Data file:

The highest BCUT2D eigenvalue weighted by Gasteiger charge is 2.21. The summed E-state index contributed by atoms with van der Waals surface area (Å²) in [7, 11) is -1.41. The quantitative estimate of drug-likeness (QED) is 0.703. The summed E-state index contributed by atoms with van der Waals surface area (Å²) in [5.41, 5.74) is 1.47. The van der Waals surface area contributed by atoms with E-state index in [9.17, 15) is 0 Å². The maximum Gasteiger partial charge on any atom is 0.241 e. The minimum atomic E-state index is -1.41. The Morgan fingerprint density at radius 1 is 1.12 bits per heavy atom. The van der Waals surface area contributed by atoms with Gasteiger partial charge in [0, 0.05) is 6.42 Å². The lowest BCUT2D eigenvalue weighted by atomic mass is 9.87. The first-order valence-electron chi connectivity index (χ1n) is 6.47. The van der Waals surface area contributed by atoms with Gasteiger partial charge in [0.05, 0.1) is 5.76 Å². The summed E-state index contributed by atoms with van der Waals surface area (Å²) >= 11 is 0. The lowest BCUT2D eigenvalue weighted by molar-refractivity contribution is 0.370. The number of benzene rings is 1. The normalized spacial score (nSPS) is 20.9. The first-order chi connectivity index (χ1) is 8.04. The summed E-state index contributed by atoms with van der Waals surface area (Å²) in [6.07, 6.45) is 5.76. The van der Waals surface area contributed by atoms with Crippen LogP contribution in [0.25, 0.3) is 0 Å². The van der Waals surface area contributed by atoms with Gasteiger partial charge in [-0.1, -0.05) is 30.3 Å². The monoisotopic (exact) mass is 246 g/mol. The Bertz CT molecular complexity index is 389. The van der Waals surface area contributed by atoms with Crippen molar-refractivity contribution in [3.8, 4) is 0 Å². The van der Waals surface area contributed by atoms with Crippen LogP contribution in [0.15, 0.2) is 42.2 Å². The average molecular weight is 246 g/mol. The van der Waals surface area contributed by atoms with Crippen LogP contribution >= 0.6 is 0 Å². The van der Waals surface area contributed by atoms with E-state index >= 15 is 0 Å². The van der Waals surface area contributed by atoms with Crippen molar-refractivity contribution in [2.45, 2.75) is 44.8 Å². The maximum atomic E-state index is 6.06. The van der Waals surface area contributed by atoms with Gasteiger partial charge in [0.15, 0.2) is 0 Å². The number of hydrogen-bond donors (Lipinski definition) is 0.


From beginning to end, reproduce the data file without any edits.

The highest BCUT2D eigenvalue weighted by Gasteiger charge is 2.21. The summed E-state index contributed by atoms with van der Waals surface area (Å²) in [7, 11) is -1.41. The quantitative estimate of drug-likeness (QED) is 0.703. The summed E-state index contributed by atoms with van der Waals surface area (Å²) in [5.41, 5.74) is 1.47. The van der Waals surface area contributed by atoms with E-state index in [9.17, 15) is 0 Å². The maximum Gasteiger partial charge on any atom is 0.241 e. The minimum atomic E-state index is -1.41. The Morgan fingerprint density at radius 1 is 1.12 bits per heavy atom. The van der Waals surface area contributed by atoms with Gasteiger partial charge in [0, 0.05) is 6.42 Å². The lowest BCUT2D eigenvalue weighted by atomic mass is 9.87. The first-order valence-electron chi connectivity index (χ1n) is 6.47. The van der Waals surface area contributed by atoms with Gasteiger partial charge in [0.05, 0.1) is 5.76 Å². The summed E-state index contributed by atoms with van der Waals surface area (Å²) >= 11 is 0. The lowest BCUT2D eigenvalue weighted by molar-refractivity contribution is 0.370. The number of benzene rings is 1. The normalized spacial score (nSPS) is 20.9. The first-order chi connectivity index (χ1) is 8.04. The summed E-state index contributed by atoms with van der Waals surface area (Å²) in [6.07, 6.45) is 5.76. The van der Waals surface area contributed by atoms with Crippen LogP contribution in [0.25, 0.3) is 0 Å². The van der Waals surface area contributed by atoms with Gasteiger partial charge in [-0.1, -0.05) is 30.3 Å². The monoisotopic (exact) mass is 246 g/mol. The Bertz CT molecular complexity index is 389. The van der Waals surface area contributed by atoms with Crippen molar-refractivity contribution in [3.8, 4) is 0 Å². The van der Waals surface area contributed by atoms with Crippen LogP contribution in [0.15, 0.2) is 42.2 Å². The average molecular weight is 246 g/mol. The van der Waals surface area contributed by atoms with Crippen LogP contribution >= 0.6 is 0 Å². The van der Waals surface area contributed by atoms with E-state index >= 15 is 0 Å². The van der Waals surface area contributed by atoms with Crippen molar-refractivity contribution in [2.45, 2.75) is 44.8 Å². The maximum atomic E-state index is 6.06. The van der Waals surface area contributed by atoms with Gasteiger partial charge in [0.15, 0.2) is 0 Å². The number of hydrogen-bond donors (Lipinski definition) is 0.